Consumers who have succeeded in having a negative account removed from their credit files must still monitor their credit reports carefully in the event the debt is reinserted.
Negative accounts that have been removed from credit reports must be carefully monitored in case the debt is reinserted.
Misconceptions Concerning Account Disputes and Removals
Negative credit report entries can still be valid even if they are deleted from a credit report. Often, consumers and credit repair companies can successfully dispute valid negatives and have them removed.
However, having a bad debt removed from a credit report may not make the debt disappear. Provided the statute of limitations has not expired on the debt, the credit may still sue you. In addition, the creditor can request that the previously deleted account be reinserted into the individual’s credit file.
The Law Regarding Negative Reinsertion
When an account is disputed with the credit bureaus, the Fair Credit Reporting Act (FCRA) gives these agencies only 30 days to investigate the debt. Investigation is usually conducted by requesting that the creditor in question complete a form verifying key pieces of consumer information.
Credit bureaus delete information from consumer credit reports if the creditor does not complete or return the form within the allotted time frame. Unfortunately, it may not remain that way. Section 611 of the FCRA states:
“A consumer reporting agency shall maintain reasonable procedures designed to prevent the reappearance in a consumer’s file, and in consumer reports on the consumer, of information that is deleted…”
The phrase “reasonable procedures” is vague and roomy enough for legal interpretation, should the cause arise. If negative information reappears without just cause, the reasonable procedures clause offers legal protection to the credit bureau since what is “reasonable” varies by opinion.
If a creditor wishes to reinsert a negative item onto a credit report, it must verify that the information to be inserted is accurate. In addition, the credit bureau allowing the reinsertion must inform the consumer within five days of any changes being made to the individual’s credit file.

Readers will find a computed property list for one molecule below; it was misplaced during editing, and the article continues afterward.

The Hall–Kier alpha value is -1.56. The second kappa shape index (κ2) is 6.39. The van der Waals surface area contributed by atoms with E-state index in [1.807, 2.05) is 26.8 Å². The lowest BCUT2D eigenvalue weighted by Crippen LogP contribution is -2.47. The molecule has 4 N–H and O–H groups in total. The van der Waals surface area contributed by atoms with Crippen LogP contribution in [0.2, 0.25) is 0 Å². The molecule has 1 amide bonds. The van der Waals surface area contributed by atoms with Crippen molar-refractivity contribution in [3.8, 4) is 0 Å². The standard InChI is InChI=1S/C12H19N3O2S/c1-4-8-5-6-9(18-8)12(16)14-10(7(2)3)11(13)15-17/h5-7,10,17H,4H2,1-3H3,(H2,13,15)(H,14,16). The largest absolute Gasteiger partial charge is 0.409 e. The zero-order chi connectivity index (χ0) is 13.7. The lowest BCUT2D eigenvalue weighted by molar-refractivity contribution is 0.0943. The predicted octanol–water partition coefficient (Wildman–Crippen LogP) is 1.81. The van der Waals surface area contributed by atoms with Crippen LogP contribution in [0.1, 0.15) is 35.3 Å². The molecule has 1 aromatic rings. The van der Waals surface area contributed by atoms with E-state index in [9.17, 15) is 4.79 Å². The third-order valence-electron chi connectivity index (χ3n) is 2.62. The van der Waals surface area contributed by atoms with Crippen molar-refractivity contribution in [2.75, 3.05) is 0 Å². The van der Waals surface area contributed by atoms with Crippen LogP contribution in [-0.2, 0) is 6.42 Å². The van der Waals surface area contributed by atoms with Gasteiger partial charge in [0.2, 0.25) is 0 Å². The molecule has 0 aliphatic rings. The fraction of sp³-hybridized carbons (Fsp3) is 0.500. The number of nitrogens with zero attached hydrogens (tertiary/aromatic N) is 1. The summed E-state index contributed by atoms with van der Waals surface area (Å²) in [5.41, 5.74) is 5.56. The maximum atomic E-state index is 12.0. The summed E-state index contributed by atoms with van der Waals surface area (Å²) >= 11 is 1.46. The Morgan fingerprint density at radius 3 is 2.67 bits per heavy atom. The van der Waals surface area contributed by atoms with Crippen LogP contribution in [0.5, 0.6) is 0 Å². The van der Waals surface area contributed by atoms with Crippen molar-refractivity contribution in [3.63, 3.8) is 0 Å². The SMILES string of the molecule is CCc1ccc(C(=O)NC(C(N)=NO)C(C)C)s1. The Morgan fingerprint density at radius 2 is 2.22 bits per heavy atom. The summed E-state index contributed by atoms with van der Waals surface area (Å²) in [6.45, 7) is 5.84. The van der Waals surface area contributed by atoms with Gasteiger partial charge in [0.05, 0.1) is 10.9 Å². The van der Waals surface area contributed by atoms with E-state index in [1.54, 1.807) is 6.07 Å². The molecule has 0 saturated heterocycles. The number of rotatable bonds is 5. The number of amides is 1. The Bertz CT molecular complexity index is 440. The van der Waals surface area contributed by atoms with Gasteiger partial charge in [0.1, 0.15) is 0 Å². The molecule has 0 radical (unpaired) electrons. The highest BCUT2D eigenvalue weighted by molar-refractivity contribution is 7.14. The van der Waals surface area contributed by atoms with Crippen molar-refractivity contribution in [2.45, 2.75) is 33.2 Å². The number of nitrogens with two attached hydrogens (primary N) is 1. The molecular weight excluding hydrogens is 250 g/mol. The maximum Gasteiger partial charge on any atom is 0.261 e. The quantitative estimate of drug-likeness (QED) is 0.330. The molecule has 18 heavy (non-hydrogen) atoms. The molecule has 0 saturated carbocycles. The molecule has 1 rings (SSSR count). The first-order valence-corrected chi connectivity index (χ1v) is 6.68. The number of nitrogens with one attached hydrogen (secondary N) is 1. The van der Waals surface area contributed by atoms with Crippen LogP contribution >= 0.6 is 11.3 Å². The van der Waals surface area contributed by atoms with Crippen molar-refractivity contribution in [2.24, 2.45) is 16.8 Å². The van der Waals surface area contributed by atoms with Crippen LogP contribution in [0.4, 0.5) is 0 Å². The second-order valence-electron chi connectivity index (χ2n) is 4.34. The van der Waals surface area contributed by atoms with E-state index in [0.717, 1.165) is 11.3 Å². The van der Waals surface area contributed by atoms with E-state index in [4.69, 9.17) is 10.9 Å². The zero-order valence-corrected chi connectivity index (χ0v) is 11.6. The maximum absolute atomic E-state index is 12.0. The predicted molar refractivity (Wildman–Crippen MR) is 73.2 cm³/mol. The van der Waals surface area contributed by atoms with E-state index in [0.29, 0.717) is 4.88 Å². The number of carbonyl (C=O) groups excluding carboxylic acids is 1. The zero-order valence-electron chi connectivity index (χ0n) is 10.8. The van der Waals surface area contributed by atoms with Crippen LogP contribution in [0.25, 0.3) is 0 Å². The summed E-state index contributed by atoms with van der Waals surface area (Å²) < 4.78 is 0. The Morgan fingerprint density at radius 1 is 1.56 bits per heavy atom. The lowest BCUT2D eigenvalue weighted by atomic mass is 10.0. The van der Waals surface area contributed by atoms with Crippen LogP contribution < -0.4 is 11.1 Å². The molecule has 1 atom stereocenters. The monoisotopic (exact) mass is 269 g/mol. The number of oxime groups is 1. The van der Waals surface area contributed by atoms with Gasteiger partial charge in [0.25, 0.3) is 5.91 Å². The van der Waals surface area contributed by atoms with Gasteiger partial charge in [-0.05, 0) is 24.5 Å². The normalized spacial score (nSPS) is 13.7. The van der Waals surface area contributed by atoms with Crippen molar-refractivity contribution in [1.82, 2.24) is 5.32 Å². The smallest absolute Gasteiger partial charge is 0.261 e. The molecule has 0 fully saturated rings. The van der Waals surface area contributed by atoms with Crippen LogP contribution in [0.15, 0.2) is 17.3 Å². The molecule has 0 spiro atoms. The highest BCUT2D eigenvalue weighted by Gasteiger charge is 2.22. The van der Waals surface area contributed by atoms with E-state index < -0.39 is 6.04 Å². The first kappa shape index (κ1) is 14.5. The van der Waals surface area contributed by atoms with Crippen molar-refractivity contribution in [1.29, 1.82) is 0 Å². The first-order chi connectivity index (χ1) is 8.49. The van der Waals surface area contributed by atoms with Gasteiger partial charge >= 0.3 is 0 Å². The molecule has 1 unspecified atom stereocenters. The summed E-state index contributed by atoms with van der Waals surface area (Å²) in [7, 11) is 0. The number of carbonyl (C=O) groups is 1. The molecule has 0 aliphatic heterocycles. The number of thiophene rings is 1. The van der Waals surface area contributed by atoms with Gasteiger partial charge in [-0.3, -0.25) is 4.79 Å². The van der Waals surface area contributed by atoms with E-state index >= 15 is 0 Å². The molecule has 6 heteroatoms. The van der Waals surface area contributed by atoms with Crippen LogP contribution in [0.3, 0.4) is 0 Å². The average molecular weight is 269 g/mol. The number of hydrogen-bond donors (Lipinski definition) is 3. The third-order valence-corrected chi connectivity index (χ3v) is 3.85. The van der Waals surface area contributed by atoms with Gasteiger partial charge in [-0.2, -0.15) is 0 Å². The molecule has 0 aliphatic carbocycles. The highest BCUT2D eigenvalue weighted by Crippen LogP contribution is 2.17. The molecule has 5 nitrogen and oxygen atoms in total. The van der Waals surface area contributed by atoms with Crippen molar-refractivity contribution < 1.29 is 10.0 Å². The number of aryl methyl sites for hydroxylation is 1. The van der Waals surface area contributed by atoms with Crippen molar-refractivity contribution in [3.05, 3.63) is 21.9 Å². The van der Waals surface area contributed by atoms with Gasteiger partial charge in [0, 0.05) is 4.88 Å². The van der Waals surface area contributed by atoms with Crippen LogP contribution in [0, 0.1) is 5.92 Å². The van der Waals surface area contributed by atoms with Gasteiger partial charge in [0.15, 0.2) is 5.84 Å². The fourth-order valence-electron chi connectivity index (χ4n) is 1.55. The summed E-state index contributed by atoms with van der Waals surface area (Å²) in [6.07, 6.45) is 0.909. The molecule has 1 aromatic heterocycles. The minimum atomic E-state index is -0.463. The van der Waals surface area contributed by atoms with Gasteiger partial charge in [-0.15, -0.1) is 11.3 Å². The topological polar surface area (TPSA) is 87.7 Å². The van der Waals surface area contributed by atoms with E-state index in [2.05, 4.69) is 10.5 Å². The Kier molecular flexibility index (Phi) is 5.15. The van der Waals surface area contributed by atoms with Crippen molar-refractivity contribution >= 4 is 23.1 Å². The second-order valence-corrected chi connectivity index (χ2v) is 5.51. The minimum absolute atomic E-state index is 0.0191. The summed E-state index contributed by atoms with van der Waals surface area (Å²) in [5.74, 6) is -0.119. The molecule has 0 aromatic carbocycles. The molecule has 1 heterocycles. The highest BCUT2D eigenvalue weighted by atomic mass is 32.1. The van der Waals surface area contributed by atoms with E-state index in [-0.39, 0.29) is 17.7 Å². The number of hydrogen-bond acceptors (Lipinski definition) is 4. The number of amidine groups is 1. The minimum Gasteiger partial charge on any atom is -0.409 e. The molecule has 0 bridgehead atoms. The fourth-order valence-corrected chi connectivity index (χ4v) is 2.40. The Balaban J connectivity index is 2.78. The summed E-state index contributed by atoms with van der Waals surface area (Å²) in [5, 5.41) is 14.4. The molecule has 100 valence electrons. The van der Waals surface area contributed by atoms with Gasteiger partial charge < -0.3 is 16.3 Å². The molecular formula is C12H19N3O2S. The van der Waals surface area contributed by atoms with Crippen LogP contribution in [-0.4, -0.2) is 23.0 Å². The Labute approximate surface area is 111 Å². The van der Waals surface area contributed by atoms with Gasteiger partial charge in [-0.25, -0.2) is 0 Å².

What to Do When Previously Deleted Items Reappear on a Credit Report
An individual has several options available to fight the reinsertion of a negative trade line such as:
- Request a new investigation with the credit reporting agencies
- Add a consumer statement to his or her credit report
- File a lawsuit against the creditor committing the reinsertion
If the item was previously deleted due to incomplete or inaccurate information, it’s unlikely that the creditor will bother to verify it merely to reinsert it. For this reason, consumers should immediately file a new dispute on the reinsertion. If the item was removed previously, there is a solid chance it will be removed again.
If you discover deleted accounts resurfacing on your credit report, you have the option to file a lawsuit against the creditor reporting the account. You can also add a 100 word consumer statement to your credit report explaining the notation.
If the item was previously deleted due to an expired reporting period and then reappears, this is against FCRA reporting laws. An individual must merely notify the credit bureaus of the expired reporting period to have the negative trade line removed.
Reinsertion of Disputed Debts is Uncommon
Few creditors will go to any lengths to certify and reinsert a previously deleted debt into a credit file. The reasoning is simple. Taking extra time and effort for one person over one situation when the company most likely holds thousands of accounts is a waste of time and money for the company. If the debt of one person slips through the cracks, there are new debts being accrued every day that will be easier to collect on.
One creditor whom no individual should expect to budge is the IRS. Unpaid tax liens appear on a credit report as “Public Records” and are notoriously difficult to have removed. If a tax dispute is successful, not only will the IRS reinsert the debt, but sluggish collection activity will be renewed with vigor. However, if the tax lien was previously paid the IRS is unlikely to reinsert the lien.